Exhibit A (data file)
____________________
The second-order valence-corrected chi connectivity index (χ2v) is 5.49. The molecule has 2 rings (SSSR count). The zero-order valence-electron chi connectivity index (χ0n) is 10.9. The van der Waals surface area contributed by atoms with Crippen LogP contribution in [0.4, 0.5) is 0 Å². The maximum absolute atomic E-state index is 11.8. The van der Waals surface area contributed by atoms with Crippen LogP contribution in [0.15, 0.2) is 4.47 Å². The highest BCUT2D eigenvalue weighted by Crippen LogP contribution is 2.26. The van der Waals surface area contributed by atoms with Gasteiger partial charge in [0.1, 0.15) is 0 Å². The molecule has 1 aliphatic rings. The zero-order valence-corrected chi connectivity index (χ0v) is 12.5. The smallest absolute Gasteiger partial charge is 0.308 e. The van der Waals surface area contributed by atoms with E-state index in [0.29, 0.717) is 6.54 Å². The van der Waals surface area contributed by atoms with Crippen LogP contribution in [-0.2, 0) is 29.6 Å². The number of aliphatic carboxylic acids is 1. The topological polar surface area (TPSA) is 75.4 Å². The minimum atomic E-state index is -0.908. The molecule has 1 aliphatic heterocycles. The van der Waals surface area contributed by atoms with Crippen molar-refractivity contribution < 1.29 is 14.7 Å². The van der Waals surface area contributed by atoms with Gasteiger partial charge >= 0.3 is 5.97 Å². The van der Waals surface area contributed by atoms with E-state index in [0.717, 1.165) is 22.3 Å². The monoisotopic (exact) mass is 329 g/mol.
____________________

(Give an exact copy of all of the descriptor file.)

The second-order valence-corrected chi connectivity index (χ2v) is 5.49. The molecule has 2 rings (SSSR count). The zero-order valence-electron chi connectivity index (χ0n) is 10.9. The van der Waals surface area contributed by atoms with Crippen LogP contribution in [0.4, 0.5) is 0 Å². The maximum absolute atomic E-state index is 11.8. The van der Waals surface area contributed by atoms with Crippen LogP contribution in [0.15, 0.2) is 4.47 Å². The highest BCUT2D eigenvalue weighted by Crippen LogP contribution is 2.26. The van der Waals surface area contributed by atoms with Gasteiger partial charge in [0.1, 0.15) is 0 Å². The molecule has 1 aliphatic rings. The zero-order valence-corrected chi connectivity index (χ0v) is 12.5. The smallest absolute Gasteiger partial charge is 0.308 e. The van der Waals surface area contributed by atoms with E-state index in [0.29, 0.717) is 6.54 Å². The van der Waals surface area contributed by atoms with Crippen LogP contribution in [-0.2, 0) is 29.6 Å². The number of aliphatic carboxylic acids is 1. The topological polar surface area (TPSA) is 75.4 Å². The minimum atomic E-state index is -0.908. The molecule has 1 aliphatic heterocycles. The van der Waals surface area contributed by atoms with Crippen molar-refractivity contribution < 1.29 is 14.7 Å². The van der Waals surface area contributed by atoms with Gasteiger partial charge >= 0.3 is 5.97 Å². The van der Waals surface area contributed by atoms with E-state index in [0.717, 1.165) is 22.3 Å². The monoisotopic (exact) mass is 329 g/mol.